Saturday, 23 July 2016

Acros on cue.

I wasn't going to go out this morning but an ideal weather forecast and the likelihood of more warblers being on the move was just too tempting to pass up. We are at a time when more juvenile warblers will be dispersing from their natal areas and some of the early migrating species will be starting to head south in earnest, so I decided to go up to Billinge again. As I was driving towards the site I could see it was shrouded in fog, which hadn't been forecast, so I just had to hope it would lift and burn off quite quickly.

I arrived at the site just after 06:00, with the fog already starting to thin and lift, and I was greeted by a reeling Grasshopper Warbler. I don't think they have bred on site this year although one had been reeling in the spring in a different part of the site but that bird was only heard on one day for certain. Wherever it had come from it was the first record for the autumn and a good start to the morning.

Further promise of a good session came while I was putting up the nets with a few phylloscopus warblers flitting around and young Willow Warbler and Blackcap trying out their voices. I set the usual 3 nets in quick order and on going back to the first net I found it had already caught 7 Willow Warblers and a Chiffchaff, all of which were unringed.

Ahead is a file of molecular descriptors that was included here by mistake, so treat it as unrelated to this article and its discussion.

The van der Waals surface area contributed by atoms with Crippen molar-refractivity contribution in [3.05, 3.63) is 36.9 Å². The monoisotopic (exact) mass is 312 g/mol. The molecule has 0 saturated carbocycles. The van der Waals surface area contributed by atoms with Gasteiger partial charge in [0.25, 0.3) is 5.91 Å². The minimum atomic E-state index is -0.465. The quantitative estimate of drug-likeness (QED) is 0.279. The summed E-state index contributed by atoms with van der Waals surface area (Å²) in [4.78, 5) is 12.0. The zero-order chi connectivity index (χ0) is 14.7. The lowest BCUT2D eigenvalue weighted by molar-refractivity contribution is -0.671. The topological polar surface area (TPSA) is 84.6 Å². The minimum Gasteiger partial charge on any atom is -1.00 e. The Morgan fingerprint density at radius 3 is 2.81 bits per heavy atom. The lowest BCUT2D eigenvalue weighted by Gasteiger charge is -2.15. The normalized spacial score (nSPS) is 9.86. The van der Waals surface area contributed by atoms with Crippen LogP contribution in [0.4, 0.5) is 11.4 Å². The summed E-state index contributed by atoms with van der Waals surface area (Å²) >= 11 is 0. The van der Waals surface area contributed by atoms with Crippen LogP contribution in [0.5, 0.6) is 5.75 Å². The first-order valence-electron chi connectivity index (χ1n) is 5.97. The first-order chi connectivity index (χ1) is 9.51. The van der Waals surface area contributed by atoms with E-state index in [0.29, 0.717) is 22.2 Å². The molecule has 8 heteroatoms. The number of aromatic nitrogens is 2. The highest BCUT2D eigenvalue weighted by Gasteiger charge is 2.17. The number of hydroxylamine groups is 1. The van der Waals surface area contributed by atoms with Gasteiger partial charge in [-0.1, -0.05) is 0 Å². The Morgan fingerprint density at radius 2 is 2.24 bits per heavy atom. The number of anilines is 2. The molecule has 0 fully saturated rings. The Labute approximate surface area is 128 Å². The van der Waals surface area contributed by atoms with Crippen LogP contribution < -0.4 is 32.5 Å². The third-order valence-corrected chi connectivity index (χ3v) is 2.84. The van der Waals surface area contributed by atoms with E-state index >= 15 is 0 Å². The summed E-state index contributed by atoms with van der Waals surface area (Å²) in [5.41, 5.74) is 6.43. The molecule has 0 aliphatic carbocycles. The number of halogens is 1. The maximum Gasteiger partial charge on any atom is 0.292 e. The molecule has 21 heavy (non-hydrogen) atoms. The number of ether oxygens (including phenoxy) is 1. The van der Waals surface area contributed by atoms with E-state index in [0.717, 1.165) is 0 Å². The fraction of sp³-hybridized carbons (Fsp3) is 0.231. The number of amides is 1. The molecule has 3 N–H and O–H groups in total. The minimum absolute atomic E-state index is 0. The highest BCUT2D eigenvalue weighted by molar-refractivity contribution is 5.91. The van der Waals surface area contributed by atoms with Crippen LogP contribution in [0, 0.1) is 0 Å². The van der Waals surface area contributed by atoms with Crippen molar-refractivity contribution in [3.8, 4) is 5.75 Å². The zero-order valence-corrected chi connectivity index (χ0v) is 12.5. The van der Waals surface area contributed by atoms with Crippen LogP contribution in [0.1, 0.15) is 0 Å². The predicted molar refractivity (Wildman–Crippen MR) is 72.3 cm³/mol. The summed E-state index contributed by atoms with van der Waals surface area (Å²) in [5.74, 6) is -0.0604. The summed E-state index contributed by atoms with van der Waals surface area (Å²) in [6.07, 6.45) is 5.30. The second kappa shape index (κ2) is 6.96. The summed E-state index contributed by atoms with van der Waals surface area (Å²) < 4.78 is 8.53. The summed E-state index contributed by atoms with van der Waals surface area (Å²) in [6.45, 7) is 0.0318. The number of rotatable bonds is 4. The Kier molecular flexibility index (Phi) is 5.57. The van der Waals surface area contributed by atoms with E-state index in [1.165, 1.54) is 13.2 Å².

It always feels like autumn migration has got going properly when you catch a species that doesn't breed at the site or even close by and is out of its usual habitat. Well that happened a few rounds in when a 1CY Reed Warbler turned up in a net and was quickly followed by an adult in the next net round. The nearest breeding site is a few kilometers away and although Reed Warblers can happily feed in willows it is far more unusual when those willows are at a dry site and near the top of a hill. I have only caught 6 Reed Warblers at the site in the previous 2 years but interestingly 5 of those were caught in the last week of July with the other being at the end of August.

1CY Reed Warbler. 
Adult Reed Warbler.

The dry willow scrub habitat at the ringing site with the farmland in the distance giving an idea of its elevation.
Two Reed Warblers had already made it a very interesting session but then I caught an adult Sedge Warbler and a little while later a juvenile found its way into a net. I obviously don't catch many Sedge Warblers either but these two are within the range of the 10 previous autumn records which run from 22nd July to 22nd August. Interestingly, the first Sedge Warbler was caught on 22nd July in both 2014 and 2015 so the two today were very much on cue.

Adult Sedge Warbler.
1CY Sedge Warbler
While the Reed and Sedge Warblers were the icing on the cake the cake wasn't bad either as can be seen in the totals below. The turnover of  Willow Warblers and Blackcaps has been greater than expected with 62 Willow Warblers and 50 Blackcaps ringed at the site in just the last 7 days. Once again it was a relatively titless session with Long-tailed Tits continuing to be absent.

Ringing totals (retraps in brackets) for 23/07/16 were: Sedge Warbler 2; Reed Warbler 2; Blackcap 15 (1); Willow Warbler 15 (1); Chiffchaff 7 (1); Wren 1; Blue Tit 1; Great Tit 2; Chaffinch 2; Goldfinch 17; Lesser Redpoll 2; Reed Bunting 1.

Juvenile Lesser Redpoll. The two juveniles ringed today add to the evidence of successful breeding at the site.

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